This study examined the influence of peers in meeting DSM-IV symptom criteria for an internalizing disorder in adolescents exposed to Hurricane Georges. Participants included a representative community sample of 905 youth (N = 476 boys) ages 11-17 residing in Puerto Rico. Data were gathered on hurricane exposure, symptoms of internalizing disorders, peer social support, peer violence, and peer substance use through in-person structured interviews with adolescents and caretakers from 1999-2000 in Puerto Rico, 12-27 months after Hurricane Georges. Hurricane exposure, peer violence, and peer substance use predicted whether adolescents met DSM-IV symptom criteria for a measured internalizing disorder. An interaction was found between hurricane exposure and peer violence, which indicated that hurricane exposure was significantly related to meeting DSM-IV symptom criteria for an internalizing disorder among adolescents who do not report associating with violent peers. However, for participants who reported high levels of peer violence, hurricane exposure did not convey additional risk for meeting DSM-IV symptom criteria for an internalizing disorder. With the increasing role peers play in adolescents’ lives, understanding the influence of peers on the development of internalizing symptoms following hurricane exposure may assist in planning developmentally sensitive response plans.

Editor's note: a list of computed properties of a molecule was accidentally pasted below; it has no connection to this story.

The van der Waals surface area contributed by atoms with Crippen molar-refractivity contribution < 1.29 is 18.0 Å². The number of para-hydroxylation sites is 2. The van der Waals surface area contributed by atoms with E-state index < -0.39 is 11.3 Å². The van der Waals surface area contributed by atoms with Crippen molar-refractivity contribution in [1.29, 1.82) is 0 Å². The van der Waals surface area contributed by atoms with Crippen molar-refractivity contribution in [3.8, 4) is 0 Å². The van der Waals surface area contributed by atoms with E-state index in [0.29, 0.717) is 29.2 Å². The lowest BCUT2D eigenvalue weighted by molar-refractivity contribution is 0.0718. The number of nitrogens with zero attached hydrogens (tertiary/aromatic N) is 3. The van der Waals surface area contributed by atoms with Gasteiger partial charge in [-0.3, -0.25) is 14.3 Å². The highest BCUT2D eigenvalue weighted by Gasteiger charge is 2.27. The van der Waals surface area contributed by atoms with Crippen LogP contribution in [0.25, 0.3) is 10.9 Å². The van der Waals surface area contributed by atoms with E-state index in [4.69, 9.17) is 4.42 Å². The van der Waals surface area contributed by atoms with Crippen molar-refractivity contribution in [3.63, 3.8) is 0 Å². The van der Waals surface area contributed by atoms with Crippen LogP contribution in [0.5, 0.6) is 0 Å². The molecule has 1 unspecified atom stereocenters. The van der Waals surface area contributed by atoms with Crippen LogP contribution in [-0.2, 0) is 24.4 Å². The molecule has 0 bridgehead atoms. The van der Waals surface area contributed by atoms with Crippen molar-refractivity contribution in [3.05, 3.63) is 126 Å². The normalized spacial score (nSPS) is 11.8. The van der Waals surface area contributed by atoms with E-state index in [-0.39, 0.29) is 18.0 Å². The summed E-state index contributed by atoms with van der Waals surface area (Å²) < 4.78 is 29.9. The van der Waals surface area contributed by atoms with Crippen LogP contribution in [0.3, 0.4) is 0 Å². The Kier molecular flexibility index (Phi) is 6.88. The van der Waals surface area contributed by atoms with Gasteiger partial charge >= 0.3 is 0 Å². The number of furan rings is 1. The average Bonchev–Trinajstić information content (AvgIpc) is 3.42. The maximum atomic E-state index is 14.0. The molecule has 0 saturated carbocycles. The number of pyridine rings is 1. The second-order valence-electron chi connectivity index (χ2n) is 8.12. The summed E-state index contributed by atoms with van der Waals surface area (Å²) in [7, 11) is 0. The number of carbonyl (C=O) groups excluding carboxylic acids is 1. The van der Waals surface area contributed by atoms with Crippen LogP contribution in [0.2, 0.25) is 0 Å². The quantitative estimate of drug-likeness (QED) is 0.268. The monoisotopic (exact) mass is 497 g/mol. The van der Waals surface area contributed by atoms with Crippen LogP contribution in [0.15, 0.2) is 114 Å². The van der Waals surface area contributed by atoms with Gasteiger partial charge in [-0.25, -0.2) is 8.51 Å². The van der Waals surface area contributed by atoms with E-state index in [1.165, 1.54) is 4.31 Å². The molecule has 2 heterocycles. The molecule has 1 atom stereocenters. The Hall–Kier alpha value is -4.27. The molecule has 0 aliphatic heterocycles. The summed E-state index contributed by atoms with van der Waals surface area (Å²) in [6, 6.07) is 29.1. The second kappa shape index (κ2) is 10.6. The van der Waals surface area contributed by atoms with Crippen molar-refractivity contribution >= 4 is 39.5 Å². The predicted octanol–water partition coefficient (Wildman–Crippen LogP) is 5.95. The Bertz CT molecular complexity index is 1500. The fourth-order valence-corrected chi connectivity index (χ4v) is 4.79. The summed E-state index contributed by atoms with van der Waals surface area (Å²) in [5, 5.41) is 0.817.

Rubens, Sonia L. et al. “Peer Deviance, Social Support, and Symptoms of Internalizing Disorders among Youth Exposed to Hurricane Georges.” Psychiatry 76.2 (2013): 169–181.